The subtle Indo Portuguese fusion that is reflected in the Goan landscape, culture and society is undeniably a consequence of Goa's chequered history. From the fourth century AD, Goa was ruled by a succession of Hindu dynasties, including the Kadambs, whose rule spanning two and a half centuries is regarded as the Golden age in Goa’s history.
Haridwar is one the most sacred cities of India, finding mention in a number of ancient texts and scriptures. The holy Ganges emerges from Himalayas at Haridwar, and blesses the subcontinent’s heartland with prosperity, probably the reason the city is considered the Gateway to the Gods.
Kashipur is a town of profound religious, cultural, historical and archaeological significance, its history dating back to the 'Mahabharata' period. Haver writes that around 5000 years ago the city of Kashipur was a revered Hindu pilgrimage centre. The Chinese traveller Heun-Tsang has described this city as 'Govishan' in his travelogue.
Rajaji National Park that we know today is an integration of Rajaji, Motichur and Chilla Wildlife sanctuaries which are parts of Dehradun, Shivalik and Lansdowne Forest Divisions. The sanctuaries were merged in the year 1983 and named after the first Governor-General of India, Dr. C. Rajagopalachari, who was popularly known as Rajaji. The Motichur and Rajaji Sanctuaries are adjoining to each other while Chilla Sanctuary gets separated by Ganges and Chilla River on the south -east.
Naukuchiatal or ‘lake of nine corners’, a small hill station in Nainital district is surrounded by hills covered in trees and shrubs. The Naukuchiatal Lake is the deepest of all the lakes in the Nainital region. The valley offers an opportunity of bird watching along with the tempting challenges like paragliding, rowing, paddling or yachting.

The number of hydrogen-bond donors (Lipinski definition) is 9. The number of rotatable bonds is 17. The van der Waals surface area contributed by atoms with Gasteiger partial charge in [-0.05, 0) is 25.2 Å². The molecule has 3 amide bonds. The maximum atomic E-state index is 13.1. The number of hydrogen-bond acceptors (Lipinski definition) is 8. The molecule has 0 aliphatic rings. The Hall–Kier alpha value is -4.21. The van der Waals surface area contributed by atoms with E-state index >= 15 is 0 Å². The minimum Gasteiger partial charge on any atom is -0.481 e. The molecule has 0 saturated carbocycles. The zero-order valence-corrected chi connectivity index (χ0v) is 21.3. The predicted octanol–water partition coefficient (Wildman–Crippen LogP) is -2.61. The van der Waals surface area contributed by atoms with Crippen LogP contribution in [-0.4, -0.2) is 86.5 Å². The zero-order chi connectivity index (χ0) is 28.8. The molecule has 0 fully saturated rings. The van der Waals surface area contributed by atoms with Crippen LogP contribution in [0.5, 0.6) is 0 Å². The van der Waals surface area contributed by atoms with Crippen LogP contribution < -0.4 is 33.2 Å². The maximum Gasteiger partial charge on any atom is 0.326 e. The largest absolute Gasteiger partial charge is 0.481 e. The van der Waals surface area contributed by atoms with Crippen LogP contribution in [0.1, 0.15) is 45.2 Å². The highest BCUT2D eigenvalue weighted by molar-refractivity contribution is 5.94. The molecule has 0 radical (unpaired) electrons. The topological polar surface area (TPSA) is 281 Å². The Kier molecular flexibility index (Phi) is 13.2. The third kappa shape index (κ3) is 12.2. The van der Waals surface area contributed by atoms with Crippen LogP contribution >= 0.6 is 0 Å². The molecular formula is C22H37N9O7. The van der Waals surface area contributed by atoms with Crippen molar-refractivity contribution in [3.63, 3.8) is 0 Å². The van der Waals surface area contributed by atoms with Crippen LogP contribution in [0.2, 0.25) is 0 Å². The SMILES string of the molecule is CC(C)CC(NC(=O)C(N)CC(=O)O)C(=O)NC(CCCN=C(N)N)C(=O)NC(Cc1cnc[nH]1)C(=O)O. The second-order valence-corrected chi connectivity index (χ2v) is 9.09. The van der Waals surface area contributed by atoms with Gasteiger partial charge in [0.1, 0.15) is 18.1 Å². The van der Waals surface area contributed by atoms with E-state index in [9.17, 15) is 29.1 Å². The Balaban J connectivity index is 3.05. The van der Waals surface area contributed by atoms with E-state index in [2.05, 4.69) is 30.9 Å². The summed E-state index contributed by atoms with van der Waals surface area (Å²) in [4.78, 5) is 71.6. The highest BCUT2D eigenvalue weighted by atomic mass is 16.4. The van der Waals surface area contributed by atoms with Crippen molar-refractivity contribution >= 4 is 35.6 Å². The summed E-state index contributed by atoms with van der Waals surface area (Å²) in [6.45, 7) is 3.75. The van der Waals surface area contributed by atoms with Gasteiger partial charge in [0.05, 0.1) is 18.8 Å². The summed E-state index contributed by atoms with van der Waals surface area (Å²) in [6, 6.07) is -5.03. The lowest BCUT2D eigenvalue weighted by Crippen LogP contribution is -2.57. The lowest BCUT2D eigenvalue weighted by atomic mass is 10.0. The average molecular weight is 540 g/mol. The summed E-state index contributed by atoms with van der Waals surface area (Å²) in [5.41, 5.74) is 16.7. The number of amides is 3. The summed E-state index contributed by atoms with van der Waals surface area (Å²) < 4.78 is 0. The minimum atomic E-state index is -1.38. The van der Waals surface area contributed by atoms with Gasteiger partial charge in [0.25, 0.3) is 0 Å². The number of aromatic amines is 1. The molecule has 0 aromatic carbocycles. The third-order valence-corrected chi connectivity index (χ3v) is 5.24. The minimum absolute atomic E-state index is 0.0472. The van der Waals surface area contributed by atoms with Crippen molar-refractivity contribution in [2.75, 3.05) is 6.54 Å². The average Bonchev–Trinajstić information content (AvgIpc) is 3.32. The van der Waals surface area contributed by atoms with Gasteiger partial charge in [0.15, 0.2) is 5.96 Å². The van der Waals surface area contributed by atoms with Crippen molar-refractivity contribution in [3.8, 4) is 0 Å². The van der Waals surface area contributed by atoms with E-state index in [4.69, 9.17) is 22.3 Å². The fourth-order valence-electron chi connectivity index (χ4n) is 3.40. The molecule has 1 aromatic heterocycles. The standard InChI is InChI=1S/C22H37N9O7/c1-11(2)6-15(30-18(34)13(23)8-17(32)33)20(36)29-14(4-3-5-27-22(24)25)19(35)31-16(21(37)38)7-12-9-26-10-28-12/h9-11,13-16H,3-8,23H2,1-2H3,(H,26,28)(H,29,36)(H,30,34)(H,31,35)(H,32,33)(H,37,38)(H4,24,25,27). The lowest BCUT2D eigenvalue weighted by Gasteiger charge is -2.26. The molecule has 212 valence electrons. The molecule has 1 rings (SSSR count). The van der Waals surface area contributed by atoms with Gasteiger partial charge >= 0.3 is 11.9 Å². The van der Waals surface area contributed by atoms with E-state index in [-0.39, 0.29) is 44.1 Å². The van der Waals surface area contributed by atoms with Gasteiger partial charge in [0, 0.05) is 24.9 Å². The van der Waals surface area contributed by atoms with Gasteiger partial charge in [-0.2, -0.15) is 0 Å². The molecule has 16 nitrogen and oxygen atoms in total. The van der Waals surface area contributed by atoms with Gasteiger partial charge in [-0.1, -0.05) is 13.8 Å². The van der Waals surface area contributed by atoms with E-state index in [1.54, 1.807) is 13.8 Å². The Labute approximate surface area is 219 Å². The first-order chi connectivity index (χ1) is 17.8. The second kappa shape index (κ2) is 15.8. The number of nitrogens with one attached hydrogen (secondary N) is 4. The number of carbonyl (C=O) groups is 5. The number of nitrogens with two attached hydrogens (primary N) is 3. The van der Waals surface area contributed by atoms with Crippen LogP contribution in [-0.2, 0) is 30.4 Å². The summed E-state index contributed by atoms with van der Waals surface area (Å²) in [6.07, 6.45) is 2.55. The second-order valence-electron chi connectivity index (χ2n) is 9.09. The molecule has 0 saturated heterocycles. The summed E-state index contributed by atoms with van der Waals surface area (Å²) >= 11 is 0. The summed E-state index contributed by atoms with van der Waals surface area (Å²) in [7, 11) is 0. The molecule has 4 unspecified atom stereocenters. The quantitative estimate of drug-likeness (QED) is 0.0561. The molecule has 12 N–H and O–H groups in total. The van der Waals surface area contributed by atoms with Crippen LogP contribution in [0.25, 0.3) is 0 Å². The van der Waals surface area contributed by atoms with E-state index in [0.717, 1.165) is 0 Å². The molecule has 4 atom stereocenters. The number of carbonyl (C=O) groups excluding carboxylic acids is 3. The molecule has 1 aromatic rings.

Wrapped in the verdure of Kumaon lies Ramgarh, a small hill station in the shade of the great mountain ranges of Himalayas. Ramgarh appears as if it’s frozen in time and a visitor might often feel that life itself has come to a standstill in this serene little place of wild forests and pruned orchards of Apricots and Plums, Pears and Peaches. The fruit orchards of Ramgarh have earned it the nickname “the fruit bowl of Kumaon”.
A hill station perched on a narrow ridge on Pingnath Peak, 1890 metres above sea level, nature is at its intoxicating best. Wild, yet tame when you know it better; beautiful, yet dangerous, if you aren't careful. No wonder, it has emerged as one of the most loved tourist destinations in India. Kausani is also famous for being the birthplace of the poet laureate Sumitranandan Pant.